by Joseph P. Tartaro
For eight days now, the media has wrung every inch of space and second of time out of the mixed signals coming from the Nov. 7 presidential and congressional elections.
Of course, the overriding preoccupation has been with the race between George W. Bush and Dick Cheney on one hand and Al Gore and Joe Lieberman on the other.
The television and cable networks have even added extra programs at which more and more experts chew endlessly on the whole race and the long count in Florida. They have even given over programming time to reexamining the mistakes made by television news professionals on election night when they called many states wrong and even projected Gore the winner in Florida before the polls had all closed in that state.
Newspaper columnists, many writing for newspapers that all printed erroneous banner headlines on the presidential race, devote columns to fathoming what the American people did wrong, what the candidates did wrong, and even what journalists did wrong.
They suggest that there is a constitutional crisis at hand when they are the ones helping to create a crisis. The American people for the most part have been very forgiving of everybody, and are taking the delays in a better fashion than the media.
Journalistsespecially on TVgot it wrong because they are more worried about being first with some news than being right. They all share the same exit polling contractor. They all know the same thing at the same time.
But once the producers at one network or station decide to call a race, even when less than 1% of the real ballot count is even tallied, their competitors all jump off the same bridge. One gets the idea that news judgments arent really judgments at all.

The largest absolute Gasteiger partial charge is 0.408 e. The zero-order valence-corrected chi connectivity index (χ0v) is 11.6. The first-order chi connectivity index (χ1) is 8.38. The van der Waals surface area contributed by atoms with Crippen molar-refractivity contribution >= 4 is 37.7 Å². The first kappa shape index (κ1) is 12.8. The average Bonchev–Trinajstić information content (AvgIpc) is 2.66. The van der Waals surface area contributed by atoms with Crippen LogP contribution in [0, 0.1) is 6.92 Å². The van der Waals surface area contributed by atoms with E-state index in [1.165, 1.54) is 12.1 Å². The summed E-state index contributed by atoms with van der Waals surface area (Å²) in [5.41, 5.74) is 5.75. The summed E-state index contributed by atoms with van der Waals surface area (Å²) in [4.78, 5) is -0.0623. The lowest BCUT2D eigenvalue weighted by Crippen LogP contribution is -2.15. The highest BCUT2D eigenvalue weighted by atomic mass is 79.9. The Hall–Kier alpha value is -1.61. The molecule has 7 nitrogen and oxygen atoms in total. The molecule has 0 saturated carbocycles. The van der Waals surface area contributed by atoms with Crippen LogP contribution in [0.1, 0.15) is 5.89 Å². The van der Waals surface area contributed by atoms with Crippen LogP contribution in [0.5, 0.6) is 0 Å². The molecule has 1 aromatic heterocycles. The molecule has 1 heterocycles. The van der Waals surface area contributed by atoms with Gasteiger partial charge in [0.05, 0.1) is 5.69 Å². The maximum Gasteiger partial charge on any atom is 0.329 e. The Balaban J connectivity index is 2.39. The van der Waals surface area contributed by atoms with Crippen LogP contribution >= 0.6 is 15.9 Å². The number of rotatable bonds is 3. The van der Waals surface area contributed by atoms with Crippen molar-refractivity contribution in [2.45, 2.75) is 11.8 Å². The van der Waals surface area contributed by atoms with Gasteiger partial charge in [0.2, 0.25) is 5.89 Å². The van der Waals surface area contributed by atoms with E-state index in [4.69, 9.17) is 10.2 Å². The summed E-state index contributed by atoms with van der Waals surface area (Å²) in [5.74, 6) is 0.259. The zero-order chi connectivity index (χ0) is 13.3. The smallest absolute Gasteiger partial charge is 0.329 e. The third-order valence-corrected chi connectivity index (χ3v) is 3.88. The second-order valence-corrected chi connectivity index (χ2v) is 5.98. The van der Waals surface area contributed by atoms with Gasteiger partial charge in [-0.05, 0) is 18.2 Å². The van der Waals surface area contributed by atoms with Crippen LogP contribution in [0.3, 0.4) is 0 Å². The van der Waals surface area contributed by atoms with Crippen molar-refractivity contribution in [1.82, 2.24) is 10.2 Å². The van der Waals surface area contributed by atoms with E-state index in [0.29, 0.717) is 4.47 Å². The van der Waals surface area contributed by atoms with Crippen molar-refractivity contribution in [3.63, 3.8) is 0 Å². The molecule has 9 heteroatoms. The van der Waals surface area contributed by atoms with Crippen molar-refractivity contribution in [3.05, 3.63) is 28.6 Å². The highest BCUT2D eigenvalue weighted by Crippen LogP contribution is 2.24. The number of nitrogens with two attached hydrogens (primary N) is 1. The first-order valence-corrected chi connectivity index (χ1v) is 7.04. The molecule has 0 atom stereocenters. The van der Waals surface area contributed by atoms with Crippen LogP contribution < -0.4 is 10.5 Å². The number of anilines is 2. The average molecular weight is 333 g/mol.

But since the election journalists have been trying to appear as erudite as possible. In print, they might even get away with that charade. But that game is tougher on television where the anchors particularly are not really reporters or journalists, but reader-actors who give voice to words written by others. Thus the networks and cable operators have dipped into academia to unearth experts with something to say that will fill air time. There have been so many professors of government, constitutional law, election law and politics trooped before American audiences that one suspects the colleges have been temporarily shut down.
On the plus side, millions of Americans have gotten a new and closer look at a lot of the provisions of the Constitution they are used to overlooking, particularly Article II and the Twelfth Amendment.
To fill the rest of the time, and to provide grist for newspaper columns, journalists keep going to that all stand-by: the man (person) in the street interview. Actually, the interviews are not just in the street, but in restaurants, airports, bus stations, workplacesanywhere with fresh bodies.
With the exception of people like Jessie Jackson who have put their own dangerous spin on the failure to determine that their candidate won, most people interviewed are showing a reasonable patience. Yes, they want it all to end soon. But they want the final count to be a fair oneregardless of who wins.